Pencil–and–Paper Measures of Coping Skills.—Role–play measures of coping responses are relatively inconvenient to administer, time–consuming, and somewhat expensive to score. Pencil–and–paper measures of coping skills, although presumably not having the same level of ecological validity as role–play measures, are convenient (they can be administered in a followup interview or as part of a self–administered questionnaire), are relatively inexpensive, and can tap both cognitive and behavioral coping methods. Three such measures are described in table 3: the Coping Behaviours Inventory (CBI) (Litman et al. 1979; Litman and Stapleton 1983; Litman et al. 1984; Maisto et al. 2000); the Processes of Change Questionnaire (POC) (Snow et al. 1994); and the Adolescent Relapse Coping Questionnaire (ARCQ) (Myers et al. 1993; Myers and Brown 1996).

Ito et al. (1988) administered the CBI at pretreatment, posttreatment, and followup to patients exposed to either interpersonal therapy or relapse prevention training. Cognitive coping scores (positive and negative thinking) increased from pre– to posttreatment significantly in each of the two treatment groups. Behavioral coping (avoidance and distraction/substitution) increased pre– to posttreatment for the overall sample; the increase was significant for the interpersonal therapy group, but not for the relapse prevention group. When the two treatment groups were combined, cognitive coping methods were associated with abstinence at a 6–month followup, but not with three other drinking–related outcome variables (Ito and Donovan 1990). (For another study using the CBI, see Shaw et al. 1990.)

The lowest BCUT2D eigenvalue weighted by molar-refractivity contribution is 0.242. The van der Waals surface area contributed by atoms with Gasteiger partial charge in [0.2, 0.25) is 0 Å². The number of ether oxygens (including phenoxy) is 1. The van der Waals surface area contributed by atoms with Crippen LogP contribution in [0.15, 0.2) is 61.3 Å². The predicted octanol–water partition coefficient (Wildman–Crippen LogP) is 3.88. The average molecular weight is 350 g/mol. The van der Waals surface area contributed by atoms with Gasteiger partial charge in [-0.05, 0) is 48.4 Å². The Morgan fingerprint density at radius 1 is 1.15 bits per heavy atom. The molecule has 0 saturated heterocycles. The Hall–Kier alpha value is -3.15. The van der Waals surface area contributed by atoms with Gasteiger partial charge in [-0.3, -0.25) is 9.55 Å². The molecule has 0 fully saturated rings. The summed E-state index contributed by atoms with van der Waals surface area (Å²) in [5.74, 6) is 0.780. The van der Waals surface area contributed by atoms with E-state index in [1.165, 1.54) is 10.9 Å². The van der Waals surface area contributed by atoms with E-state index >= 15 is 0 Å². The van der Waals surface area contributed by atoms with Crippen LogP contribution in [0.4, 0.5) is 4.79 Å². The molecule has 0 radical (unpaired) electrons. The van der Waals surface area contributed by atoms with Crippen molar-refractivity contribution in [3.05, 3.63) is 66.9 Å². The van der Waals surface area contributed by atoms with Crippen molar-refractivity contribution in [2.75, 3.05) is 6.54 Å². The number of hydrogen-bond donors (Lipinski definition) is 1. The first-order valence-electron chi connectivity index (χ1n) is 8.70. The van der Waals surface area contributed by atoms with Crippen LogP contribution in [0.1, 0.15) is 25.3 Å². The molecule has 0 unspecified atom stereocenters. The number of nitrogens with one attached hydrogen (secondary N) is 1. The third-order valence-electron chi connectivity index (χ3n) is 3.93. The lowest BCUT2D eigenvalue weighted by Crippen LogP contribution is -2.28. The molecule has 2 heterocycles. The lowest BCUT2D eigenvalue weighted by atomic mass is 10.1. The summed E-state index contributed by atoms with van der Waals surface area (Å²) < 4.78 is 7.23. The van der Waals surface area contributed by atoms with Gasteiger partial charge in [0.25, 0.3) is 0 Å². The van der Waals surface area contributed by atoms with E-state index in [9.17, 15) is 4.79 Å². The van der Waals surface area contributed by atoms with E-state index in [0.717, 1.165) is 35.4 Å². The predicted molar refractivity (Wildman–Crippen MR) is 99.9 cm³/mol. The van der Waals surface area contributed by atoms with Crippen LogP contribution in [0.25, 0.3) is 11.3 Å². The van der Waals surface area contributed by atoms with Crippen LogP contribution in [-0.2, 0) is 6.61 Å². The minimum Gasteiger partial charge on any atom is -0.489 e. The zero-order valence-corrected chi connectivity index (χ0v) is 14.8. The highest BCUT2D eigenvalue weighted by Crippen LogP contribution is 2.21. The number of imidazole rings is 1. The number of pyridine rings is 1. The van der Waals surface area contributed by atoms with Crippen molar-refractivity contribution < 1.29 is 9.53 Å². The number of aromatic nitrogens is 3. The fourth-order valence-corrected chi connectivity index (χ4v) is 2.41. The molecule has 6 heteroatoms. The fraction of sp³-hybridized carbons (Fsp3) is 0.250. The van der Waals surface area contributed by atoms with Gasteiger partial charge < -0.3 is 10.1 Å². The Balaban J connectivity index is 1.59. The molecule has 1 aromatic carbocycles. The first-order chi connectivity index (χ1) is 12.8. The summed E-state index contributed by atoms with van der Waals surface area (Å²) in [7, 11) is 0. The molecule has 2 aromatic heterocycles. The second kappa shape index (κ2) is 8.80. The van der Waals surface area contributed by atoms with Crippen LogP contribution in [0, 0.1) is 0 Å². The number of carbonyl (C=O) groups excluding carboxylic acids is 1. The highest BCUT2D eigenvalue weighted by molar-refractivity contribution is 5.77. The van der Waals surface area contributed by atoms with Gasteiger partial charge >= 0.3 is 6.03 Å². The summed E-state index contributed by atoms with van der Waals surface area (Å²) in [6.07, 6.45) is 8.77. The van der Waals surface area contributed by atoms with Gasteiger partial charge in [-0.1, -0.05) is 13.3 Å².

With the POC, Snow et al. (1994) found that the use of more cognitive and behavioral approaches was correlated with a greater length of sobriety among former problem drinkers. Persons currently involved in AA indicated greater use of helping relationships, stimulus control, and behavior management in comparison with persons who had never been in AA or had only been involved in the past. Current and past AA members reported greater use of consciousness–raising than did persons who had never attended AA meetings. The POC is a promising instrument in need of further investigation. In particular, its validity should be examined by determining the responsiveness of particular processes to specific forms of treatment and by linking changes in processes to drinking behavior at followup.